Iron in sand and clay will, in its trivalent oxidation state (III), bind very strongly to phenolic/quinone groups of humic polymers and form black, insoluble materials, such as in surfaced geological sediments like brown coal and in black forest soils. “Younger” humus-materials produced in anaerobic parts of fresh water lakes, are yellowish or light brown. The black, oxidized humic substances in brown coal sediments and the soluble yellowish/brown humic material formed in anaerobic fresh water environments, are both chemical derivatives of plant lignocellulose fibres once present in green plants. But despite both being derivatives of the same precursors - lignocellulose structures of plants - they differ markedly in their ability to modulate the GM, as shown in the examples below.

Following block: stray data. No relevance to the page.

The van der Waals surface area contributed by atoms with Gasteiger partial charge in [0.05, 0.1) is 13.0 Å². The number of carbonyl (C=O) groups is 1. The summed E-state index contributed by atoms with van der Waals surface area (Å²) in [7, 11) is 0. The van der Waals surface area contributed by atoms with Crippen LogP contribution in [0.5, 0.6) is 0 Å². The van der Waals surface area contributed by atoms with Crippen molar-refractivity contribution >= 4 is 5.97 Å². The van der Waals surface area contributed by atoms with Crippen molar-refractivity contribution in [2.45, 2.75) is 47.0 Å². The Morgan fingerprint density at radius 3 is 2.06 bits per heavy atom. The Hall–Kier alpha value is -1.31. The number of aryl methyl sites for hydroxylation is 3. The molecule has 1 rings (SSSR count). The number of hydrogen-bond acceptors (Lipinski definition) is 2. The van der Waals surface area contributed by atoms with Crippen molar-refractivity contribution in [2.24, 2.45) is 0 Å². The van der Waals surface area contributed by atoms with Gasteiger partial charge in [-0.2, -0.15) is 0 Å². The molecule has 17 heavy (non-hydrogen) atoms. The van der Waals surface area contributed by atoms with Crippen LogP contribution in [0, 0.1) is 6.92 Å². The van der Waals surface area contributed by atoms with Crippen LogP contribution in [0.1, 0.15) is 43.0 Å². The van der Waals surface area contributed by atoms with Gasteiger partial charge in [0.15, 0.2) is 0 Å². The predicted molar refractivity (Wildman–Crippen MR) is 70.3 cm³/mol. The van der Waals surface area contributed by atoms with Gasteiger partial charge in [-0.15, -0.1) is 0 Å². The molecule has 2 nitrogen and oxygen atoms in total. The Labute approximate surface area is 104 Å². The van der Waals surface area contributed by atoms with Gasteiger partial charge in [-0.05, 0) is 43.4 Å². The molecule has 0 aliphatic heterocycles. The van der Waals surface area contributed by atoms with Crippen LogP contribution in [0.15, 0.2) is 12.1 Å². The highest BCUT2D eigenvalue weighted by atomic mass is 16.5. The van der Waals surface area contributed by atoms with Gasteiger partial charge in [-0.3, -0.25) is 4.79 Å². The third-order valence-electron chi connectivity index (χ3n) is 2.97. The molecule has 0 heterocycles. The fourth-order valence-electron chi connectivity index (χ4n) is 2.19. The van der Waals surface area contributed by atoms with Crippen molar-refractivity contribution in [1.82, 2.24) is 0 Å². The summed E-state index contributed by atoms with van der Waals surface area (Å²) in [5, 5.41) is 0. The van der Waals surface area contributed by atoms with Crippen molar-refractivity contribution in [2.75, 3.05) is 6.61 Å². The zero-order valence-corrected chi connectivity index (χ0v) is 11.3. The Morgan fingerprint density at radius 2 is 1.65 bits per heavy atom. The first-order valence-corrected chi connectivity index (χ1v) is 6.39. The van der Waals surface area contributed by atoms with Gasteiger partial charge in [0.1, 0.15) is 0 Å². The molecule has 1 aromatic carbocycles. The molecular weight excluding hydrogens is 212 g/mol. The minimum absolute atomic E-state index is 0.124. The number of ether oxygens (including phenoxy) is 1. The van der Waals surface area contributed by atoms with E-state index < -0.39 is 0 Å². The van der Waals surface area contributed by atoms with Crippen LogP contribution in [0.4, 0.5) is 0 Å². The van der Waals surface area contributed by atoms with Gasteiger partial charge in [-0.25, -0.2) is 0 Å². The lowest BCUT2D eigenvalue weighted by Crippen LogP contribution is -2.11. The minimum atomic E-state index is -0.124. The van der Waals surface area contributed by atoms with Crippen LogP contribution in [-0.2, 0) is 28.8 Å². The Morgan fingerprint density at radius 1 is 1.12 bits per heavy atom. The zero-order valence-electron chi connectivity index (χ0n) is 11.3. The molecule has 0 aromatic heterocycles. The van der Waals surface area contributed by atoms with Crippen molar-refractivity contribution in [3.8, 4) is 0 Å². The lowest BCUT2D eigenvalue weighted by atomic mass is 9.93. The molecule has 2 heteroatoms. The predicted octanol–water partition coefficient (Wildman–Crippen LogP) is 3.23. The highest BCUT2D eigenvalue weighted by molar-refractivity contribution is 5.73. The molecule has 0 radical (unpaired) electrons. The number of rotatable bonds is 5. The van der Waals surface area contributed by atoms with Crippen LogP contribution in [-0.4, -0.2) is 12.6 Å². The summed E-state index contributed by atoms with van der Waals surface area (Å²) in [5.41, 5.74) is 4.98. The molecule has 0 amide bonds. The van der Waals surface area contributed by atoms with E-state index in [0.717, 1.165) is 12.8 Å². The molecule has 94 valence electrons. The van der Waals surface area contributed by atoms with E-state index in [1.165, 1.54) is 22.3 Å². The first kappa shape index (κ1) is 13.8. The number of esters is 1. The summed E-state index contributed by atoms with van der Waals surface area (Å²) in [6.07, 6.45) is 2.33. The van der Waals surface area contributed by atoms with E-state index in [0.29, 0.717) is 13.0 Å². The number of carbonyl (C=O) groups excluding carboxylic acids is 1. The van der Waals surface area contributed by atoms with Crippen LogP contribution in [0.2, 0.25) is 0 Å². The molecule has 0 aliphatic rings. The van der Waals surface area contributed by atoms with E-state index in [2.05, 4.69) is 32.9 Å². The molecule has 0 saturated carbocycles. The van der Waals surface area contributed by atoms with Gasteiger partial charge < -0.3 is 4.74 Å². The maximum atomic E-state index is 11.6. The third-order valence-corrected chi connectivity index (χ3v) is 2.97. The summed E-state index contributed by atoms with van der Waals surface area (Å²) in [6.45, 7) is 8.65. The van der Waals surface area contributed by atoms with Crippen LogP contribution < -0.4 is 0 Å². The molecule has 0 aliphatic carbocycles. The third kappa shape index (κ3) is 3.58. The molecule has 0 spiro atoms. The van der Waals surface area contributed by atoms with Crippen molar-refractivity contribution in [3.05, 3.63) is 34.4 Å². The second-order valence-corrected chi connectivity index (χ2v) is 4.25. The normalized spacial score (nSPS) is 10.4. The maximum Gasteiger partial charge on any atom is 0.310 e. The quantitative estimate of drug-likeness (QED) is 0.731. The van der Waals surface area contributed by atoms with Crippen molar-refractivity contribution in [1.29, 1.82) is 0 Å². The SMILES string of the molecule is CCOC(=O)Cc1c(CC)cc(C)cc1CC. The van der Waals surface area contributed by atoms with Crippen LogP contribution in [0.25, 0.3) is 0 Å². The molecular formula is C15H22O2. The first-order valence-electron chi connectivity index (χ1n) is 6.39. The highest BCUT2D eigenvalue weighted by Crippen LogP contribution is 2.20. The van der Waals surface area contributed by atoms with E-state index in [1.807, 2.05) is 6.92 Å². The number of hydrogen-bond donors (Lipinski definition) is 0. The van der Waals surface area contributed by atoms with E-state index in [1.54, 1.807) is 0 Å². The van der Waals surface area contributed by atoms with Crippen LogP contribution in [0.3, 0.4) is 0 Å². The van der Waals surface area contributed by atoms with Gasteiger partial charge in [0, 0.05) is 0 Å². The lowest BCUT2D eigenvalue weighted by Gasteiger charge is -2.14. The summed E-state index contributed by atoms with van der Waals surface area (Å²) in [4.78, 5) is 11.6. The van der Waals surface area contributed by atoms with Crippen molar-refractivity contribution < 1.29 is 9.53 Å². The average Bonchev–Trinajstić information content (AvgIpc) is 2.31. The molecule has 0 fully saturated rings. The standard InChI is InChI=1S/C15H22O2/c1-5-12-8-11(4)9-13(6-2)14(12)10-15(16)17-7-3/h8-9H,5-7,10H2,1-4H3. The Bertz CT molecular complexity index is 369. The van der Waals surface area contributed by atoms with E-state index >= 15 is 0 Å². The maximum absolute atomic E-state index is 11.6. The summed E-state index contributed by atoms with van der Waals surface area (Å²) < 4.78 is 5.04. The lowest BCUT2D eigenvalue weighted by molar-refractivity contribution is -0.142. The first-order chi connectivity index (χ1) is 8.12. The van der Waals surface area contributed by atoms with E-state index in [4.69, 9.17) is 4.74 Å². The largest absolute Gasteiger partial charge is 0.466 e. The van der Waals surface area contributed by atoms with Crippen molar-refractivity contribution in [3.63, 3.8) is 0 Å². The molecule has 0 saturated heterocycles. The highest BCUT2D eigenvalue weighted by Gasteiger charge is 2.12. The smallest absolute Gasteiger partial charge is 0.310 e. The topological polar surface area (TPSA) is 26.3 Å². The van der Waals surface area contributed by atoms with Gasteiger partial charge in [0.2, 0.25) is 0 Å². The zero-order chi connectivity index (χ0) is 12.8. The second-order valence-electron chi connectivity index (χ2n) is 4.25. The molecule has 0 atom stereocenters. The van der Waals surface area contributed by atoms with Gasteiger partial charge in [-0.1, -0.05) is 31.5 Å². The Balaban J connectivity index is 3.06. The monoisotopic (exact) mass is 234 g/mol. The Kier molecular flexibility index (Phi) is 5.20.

Product need

The product composition designated 'deconstructed soil' (DS), is a sterile substitute for soil as a GM-modulating composition. It is based on natural soil components and its use is to prevent or counteract dysbiosis by applying a novel principle that differs fundamentally from the current market of products aimed at modulating the GM. The current product range of purported GM modulators is commonly divided into three categories:

(1) Probiotics - preparations containing live bacteria or other microbes,

(2) Prebiotics - energy substrates that selectively support growth of putatively beneficial gut bacteria,

(3) postbiotics - metabolites left behind after cultivation of microorganisms.